Toshiba Corp said yesterday that it will reduce output of NAND flash memory by 30 percent due to falling sales of electronic gadgets like digital cameras and cellphones.
“Recession in the global economy and the slowdown in consumer spending are having a significant impact on demand for semiconductors,” Japan’s biggest chipmaker said in a statement.
“This is particularly notable in NAND flash memories, where decreased demand for applications such as memory cards and MP3 players has generated excess supply,” the statement said.
While the production cut is effective as of next month, Toshiba will begin scaling back operations this month at its plant in Yokkaichi City, central Japan.
Two NAND flash memory production lines using 300mm wafers will be suspended for 13 days from Dec. 31, and the company’s two 200mm wafer lines will stop for four days.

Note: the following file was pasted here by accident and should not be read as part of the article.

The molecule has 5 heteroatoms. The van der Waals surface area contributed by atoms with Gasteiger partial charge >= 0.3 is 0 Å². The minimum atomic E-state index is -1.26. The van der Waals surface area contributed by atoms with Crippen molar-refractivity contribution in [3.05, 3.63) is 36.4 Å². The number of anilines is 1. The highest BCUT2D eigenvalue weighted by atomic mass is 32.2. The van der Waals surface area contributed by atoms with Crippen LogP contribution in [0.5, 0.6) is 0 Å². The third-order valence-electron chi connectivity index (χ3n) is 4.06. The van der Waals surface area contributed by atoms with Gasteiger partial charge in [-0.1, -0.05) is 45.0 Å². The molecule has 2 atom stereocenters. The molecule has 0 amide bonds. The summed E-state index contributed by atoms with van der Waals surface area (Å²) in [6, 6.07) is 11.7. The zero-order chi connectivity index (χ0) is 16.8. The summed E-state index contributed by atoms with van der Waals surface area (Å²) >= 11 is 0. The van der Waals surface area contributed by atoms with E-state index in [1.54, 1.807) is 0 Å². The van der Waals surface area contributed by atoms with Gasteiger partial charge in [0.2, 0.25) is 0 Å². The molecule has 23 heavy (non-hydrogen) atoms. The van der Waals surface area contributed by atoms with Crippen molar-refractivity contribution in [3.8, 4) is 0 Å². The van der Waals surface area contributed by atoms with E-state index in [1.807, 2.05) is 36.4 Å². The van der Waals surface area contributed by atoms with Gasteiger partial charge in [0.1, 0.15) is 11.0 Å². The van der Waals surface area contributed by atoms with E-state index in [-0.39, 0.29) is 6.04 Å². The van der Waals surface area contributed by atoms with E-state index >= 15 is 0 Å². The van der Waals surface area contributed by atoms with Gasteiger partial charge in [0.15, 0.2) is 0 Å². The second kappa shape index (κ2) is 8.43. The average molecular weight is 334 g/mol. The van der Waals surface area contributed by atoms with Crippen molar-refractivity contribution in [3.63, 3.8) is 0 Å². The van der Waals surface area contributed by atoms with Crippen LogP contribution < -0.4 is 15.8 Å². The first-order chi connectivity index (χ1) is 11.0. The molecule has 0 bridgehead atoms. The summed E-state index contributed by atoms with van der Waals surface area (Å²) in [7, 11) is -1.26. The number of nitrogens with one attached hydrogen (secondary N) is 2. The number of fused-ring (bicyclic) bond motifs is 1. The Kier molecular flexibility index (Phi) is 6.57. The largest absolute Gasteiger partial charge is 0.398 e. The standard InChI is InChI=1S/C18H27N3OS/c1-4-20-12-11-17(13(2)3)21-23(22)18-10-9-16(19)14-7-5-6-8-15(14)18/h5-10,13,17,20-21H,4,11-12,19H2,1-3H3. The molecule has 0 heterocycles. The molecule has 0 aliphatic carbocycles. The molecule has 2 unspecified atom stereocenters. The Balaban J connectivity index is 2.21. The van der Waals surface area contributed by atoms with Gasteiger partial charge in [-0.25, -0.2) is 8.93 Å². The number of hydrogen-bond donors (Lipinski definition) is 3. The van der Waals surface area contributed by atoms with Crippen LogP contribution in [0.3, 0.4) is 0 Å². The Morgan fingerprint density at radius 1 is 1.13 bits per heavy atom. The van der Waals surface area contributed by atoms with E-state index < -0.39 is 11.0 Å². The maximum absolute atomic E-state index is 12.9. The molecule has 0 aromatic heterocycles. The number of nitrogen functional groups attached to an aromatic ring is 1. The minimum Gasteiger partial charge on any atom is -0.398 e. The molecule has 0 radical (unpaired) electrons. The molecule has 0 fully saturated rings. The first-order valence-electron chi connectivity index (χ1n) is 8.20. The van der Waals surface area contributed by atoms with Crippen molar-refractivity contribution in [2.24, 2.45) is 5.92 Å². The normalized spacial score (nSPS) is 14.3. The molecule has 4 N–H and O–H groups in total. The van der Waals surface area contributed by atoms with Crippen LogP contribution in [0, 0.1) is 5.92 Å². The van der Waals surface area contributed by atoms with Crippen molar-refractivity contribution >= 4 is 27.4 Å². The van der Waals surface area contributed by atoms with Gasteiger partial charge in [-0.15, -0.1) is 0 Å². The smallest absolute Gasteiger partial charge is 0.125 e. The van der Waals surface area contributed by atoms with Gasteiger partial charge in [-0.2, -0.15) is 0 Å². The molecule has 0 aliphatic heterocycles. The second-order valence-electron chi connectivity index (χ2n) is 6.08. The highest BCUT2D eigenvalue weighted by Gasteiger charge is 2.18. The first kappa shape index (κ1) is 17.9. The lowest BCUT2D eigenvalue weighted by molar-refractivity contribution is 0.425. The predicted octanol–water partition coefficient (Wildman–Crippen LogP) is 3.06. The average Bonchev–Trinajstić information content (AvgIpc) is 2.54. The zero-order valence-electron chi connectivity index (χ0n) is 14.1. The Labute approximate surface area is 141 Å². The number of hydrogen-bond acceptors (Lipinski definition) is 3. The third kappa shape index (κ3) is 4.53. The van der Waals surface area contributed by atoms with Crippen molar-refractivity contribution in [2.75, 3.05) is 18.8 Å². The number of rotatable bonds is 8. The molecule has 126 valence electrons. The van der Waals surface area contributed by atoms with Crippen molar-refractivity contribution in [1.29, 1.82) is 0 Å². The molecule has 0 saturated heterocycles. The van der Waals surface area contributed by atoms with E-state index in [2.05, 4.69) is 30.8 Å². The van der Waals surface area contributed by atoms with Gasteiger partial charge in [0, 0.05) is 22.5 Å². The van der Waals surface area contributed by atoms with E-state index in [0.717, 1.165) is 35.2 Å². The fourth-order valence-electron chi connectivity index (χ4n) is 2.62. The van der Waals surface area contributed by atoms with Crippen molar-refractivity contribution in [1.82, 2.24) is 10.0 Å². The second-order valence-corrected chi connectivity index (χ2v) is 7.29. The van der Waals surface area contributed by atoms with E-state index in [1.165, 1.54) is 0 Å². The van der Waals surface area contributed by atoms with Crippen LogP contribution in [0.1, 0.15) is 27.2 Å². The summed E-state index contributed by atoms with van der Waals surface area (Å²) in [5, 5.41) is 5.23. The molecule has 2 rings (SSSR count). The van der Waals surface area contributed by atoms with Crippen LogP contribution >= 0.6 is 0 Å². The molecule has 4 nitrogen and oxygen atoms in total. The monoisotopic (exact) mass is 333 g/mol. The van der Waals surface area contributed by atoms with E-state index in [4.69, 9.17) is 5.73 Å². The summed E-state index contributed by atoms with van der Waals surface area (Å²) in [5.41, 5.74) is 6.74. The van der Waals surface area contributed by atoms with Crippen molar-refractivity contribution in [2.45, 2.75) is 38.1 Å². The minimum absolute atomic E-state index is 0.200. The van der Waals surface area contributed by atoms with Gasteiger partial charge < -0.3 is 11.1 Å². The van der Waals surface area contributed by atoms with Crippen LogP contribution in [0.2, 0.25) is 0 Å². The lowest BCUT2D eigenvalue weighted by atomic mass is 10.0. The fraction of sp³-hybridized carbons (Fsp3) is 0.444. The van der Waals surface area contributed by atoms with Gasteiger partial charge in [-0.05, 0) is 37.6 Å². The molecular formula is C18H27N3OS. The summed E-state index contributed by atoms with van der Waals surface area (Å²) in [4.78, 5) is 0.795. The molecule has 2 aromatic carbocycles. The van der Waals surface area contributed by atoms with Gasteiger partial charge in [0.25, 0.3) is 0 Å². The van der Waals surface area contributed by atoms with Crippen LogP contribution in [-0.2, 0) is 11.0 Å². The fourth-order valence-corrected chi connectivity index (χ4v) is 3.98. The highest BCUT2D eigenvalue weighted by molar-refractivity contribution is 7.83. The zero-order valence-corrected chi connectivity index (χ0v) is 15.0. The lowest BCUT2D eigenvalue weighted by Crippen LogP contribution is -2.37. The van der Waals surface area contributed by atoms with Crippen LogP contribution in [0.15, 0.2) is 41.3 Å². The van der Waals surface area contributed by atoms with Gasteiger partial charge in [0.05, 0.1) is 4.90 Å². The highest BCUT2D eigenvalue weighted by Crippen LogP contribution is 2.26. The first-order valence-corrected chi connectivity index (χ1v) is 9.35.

Toshiba also said it would stop production during the new-year period at three additional plants that make other types of chips.
The company plans to lay off 160 temporary workers at a factory in the southern island of Kyushu, the Nikkei business daily reported yesterday.
Sales of NAND flash memory fell 41 percent in dollar terms in October even as they rose 123 percent in terms of memory capacity shipped, according to data released by the Semiconductor Industry Association (SIA) earlier this month.
“The slowdown in worldwide semiconductor sales that became evident in September continued in October,” said SIA president George Scalise in a statement. “The worldwide financial turmoil is expected to continue to impact demand for semiconductors as we enter 2009.”
Toshiba said it would continue monitoring the NAND market and review production plans as needed.
In the July-September quarter, Toshiba reported a net loss of ¥26.85 billion (US$296.7 million), a sharp downturn from the ¥25 billion profit it booked during the same period last year.